December 4, 2013 at 3:47 pm #180967
Was making the normal blog rounds this morning when I came across Dr. Joyce at the School of Government discussing GPS monitoring. The subject is particularly relevant to my work; we will culminate an enterprise implementation of automated vehicle locators on our city’s entire fleet well before the end of this fiscal year. At this point, the potential for vehicle monitoring is common knowledge across ranks in our staff. Still, the opportunity for mishap in its use remains somewhat untested. Have any GovLoopers out there implemented GPS monitoring programs in their fleets? What problems raised or not raised by Dr. Joyce did you face? Are there lessons learned? Do you have general advice for policies and procedures?
December 10, 2013 at 9:13 pm #180973
This is an issue that local governments have been trying to tackle for a while from what I have seen on ICMA’s Knowledge Network. While there does not appear to be a clear-cut policy on this issue yet here are a few resources that might shed some light on what other local governments are doing and their thoughts on this issue.
- “Supreme Court Cases Affecting Cities and Counties from the 2012 Term” includes the decision from United State vs. Jones which discusses using GPS to track government vehicles.
- Here is a previously asked question on the Knowledge Network about using GPS tracking in local government fleets.
- Here is an RFP from the City of Rockville, MD for their automated tracking system. You can see what their concerns where when looking into this type of software and you can also look on the Knowledge Network’s Who’s Who section for local officials from Rockville, MD to see how they are handling any issues that have come to light with GPS monitoring.
- While there are concerns about GPS tracking it can also open up opportunities for your local government to become more efficient. Learn how the City of Garland, TX turned vehicle tracking and service delivery into a winning combination.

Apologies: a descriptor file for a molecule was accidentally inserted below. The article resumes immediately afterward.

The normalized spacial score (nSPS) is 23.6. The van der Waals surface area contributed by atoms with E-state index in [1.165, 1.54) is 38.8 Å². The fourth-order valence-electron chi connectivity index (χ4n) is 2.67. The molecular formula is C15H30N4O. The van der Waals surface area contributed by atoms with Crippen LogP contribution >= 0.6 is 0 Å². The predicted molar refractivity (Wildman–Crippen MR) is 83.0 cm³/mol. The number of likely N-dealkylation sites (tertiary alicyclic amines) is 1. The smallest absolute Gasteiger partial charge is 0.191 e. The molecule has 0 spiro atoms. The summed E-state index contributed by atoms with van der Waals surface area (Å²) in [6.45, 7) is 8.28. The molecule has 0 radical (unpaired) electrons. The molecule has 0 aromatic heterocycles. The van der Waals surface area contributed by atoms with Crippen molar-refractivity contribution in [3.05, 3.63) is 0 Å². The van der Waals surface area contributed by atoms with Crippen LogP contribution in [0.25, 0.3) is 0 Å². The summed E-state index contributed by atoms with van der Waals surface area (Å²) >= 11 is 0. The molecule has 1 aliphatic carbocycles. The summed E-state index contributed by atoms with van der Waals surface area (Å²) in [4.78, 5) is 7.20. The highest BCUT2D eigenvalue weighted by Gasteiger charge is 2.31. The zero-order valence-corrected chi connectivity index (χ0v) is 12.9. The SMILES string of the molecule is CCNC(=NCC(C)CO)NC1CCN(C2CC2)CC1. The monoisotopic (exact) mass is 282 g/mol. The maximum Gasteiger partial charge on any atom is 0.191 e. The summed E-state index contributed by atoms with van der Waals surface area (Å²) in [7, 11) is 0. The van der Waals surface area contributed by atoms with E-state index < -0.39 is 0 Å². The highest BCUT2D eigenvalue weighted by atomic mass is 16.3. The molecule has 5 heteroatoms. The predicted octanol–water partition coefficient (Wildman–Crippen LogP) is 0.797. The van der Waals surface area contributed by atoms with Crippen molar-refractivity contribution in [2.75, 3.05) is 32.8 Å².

If you are interested in the benefits that GPS and GIS can provide your local government consider heading over to the Knowledge Network to learn more on this topic as we have many blog posts, articles, and documents on this topic.
Community Engagement Manager, Knowledge Network
December 12, 2013 at 3:21 pm #180971
A great set of resources! I appreciate especially the point about GIS. Our vendor offers the opportunity to coordinate data with Esri – hopefully we’ll be able to go this route. Will offer some updates here and on the knowledge network as we progress. Thanks,
January 1, 2014 at 5:46 pm #180969
I see it going that way. We installed cameras in gov vehicles and the backlash was unbelievable. Depends on who is driving. Civilians with assigned vehicles likened it to “spying”, the activity duty didn’t care one way or the other. The union had to come in to discuss it. Most drivers put tape over the camera (civilians) and the active duty didn’t really care, because it’s not their vehicle, so if it gets wrecked, dented scratched….it’s of no consequence. All the cameras were removed over 4 yrs ago because they kept draining the batteries.
As for mishaps, the person who “signs” for the vehicle is responsible. Civilians may get time on the beach for willful abuse of government property….but it goes through the union…et al and after a year the vehicle is repaired and it’s forgotten. Active duty…….willful abuse of gov vehicle ….there is no punishment. The gov eats the cost of repair damage to a leased or owned fleet vehicle. If GSA gives us permission to repair dents, bumpers, et al, we repair it, no reimbursement. Gov owned, we eat the cost.
When my husband was active duty in the 70’s, if active duty wrecked a gov vehicle, the cost was pulled from their next LES. No ifs ands or buts. That rule needs to come back. Needless to say, my husband walked vs. checking out a gov vehicle or driving an assigned commercial vehicle. Ah, the good ol days.
Yeah, bring on the GPS tracking. Great idea.
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